to meet the threatened invasion in whatever proportions it may assume; the assurance that their sacrifices and their services will be renewed from year to year with unfaltering purpose, until they have made good to the uttermost their right to self-government; the generous and almost unquestioning confidence which they display in their Government during the pending struggle — all combine to present a spectacle such as the world has rarely, if ever, seen.
To speak of subjugating such a people, so united and determined, is to speak a language incomprehensible to them. To resist attacks on their rights or their liberties is with them an instinct. Whether this war shall last one, or three, or five years, is a problem they leave to be solved by the enemy alone; it will last till the enemy shall have withdrawn from their borders — till their political rights, their altars, and their homes are freed from invasion. Then, and then only, will they rest from this struggle to enjoy in peace the blessings which with the favor of Providence they have secured by the aid of their own strong hearts and sturdy arms.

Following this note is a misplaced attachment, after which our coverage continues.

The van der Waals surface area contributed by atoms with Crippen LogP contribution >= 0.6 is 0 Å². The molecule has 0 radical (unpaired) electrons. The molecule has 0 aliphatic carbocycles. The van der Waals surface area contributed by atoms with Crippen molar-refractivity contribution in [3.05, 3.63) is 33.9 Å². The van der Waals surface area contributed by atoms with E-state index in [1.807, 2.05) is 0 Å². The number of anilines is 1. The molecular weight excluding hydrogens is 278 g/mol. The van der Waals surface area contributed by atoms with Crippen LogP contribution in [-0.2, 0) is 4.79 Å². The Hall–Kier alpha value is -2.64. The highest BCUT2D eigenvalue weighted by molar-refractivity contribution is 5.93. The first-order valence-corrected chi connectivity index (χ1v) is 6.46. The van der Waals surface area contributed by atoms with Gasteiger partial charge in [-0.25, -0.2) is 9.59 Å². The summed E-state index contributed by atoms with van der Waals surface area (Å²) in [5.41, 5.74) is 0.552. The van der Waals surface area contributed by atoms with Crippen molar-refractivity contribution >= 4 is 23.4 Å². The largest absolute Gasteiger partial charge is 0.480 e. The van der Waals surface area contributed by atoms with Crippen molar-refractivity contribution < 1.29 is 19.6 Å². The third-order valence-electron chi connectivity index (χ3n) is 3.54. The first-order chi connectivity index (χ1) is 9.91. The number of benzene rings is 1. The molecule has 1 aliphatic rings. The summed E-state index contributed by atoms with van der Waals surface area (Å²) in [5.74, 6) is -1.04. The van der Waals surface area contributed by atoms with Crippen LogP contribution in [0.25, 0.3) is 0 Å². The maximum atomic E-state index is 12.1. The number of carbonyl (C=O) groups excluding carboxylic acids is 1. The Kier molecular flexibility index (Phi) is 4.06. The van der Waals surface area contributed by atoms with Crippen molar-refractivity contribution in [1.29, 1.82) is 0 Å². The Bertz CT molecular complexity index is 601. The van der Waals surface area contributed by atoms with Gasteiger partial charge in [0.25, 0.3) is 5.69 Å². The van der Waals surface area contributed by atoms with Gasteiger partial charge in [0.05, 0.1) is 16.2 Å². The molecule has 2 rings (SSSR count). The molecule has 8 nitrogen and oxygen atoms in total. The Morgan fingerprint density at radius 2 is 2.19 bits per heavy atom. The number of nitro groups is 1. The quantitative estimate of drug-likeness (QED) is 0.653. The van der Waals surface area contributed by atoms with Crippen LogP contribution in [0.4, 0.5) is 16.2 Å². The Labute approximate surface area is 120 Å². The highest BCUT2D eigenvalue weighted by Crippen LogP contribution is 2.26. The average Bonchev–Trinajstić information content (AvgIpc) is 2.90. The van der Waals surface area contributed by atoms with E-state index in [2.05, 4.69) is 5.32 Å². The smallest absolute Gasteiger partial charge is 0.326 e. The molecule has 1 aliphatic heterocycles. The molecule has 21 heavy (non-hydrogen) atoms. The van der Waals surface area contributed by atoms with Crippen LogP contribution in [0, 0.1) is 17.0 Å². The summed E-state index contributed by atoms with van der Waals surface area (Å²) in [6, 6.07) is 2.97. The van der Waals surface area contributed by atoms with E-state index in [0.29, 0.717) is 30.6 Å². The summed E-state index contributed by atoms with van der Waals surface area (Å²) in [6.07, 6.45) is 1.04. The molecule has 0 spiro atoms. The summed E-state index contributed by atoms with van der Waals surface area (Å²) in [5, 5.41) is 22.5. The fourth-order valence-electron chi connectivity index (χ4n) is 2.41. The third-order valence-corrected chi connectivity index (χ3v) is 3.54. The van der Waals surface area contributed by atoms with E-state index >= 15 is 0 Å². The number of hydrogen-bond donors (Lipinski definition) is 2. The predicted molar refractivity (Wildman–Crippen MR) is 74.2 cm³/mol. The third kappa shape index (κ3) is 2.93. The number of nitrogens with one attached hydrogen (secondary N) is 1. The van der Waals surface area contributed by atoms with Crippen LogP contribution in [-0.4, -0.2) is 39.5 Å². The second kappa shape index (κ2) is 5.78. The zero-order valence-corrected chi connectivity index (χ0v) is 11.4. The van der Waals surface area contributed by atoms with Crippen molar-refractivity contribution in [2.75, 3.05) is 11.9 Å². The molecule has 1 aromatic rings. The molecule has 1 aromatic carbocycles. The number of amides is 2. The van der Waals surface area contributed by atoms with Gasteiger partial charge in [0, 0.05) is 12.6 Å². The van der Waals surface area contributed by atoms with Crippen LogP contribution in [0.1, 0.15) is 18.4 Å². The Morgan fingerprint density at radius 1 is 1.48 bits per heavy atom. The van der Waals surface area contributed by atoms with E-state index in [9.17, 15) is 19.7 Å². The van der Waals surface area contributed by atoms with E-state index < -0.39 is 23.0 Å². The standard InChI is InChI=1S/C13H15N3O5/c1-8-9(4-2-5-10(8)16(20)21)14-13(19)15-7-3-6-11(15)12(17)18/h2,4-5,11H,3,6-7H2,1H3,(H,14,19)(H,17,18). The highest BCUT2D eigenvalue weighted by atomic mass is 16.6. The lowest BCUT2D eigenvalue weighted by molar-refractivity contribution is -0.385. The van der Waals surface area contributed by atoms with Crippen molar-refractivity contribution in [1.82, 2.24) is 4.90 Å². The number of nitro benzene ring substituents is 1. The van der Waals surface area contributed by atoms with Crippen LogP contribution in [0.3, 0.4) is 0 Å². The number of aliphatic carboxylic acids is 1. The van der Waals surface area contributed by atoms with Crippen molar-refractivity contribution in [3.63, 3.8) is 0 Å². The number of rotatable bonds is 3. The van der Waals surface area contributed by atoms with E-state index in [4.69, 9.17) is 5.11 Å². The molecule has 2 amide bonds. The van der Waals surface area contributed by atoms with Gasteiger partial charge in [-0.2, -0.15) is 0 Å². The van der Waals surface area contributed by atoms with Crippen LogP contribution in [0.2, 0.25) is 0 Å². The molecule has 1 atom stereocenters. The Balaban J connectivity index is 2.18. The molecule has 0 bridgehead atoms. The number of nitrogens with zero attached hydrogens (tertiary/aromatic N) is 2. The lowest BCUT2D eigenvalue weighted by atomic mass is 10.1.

Richmond, July 20, 1861.
DISPATCH OF PRESIDENT DAVIS TO THE CONGRESS.
Soon after prayer in the Confederate Congress, on the morning of the 22d, the following dispatch was read to that body:
Manassas Junction, Sunday night [July 21, 1861].
Night has closed upon a hard-fought field. Our forces were victorious. The enemy was routed, and fled precipitately, abandoning a large amount of arms, ammunition, knapsacks, and baggage. The ground was strewed for miles with those killed, and the farmhouses and the ground around were filled with wounded.
Pursuit was continued along several routes toward Leesburg and Centerville until darkness covered the fugitives. We have captured several field batteries, stands of arms, and Union and State flags. Many prisoners have been taken. Too high praise
- July, 1861.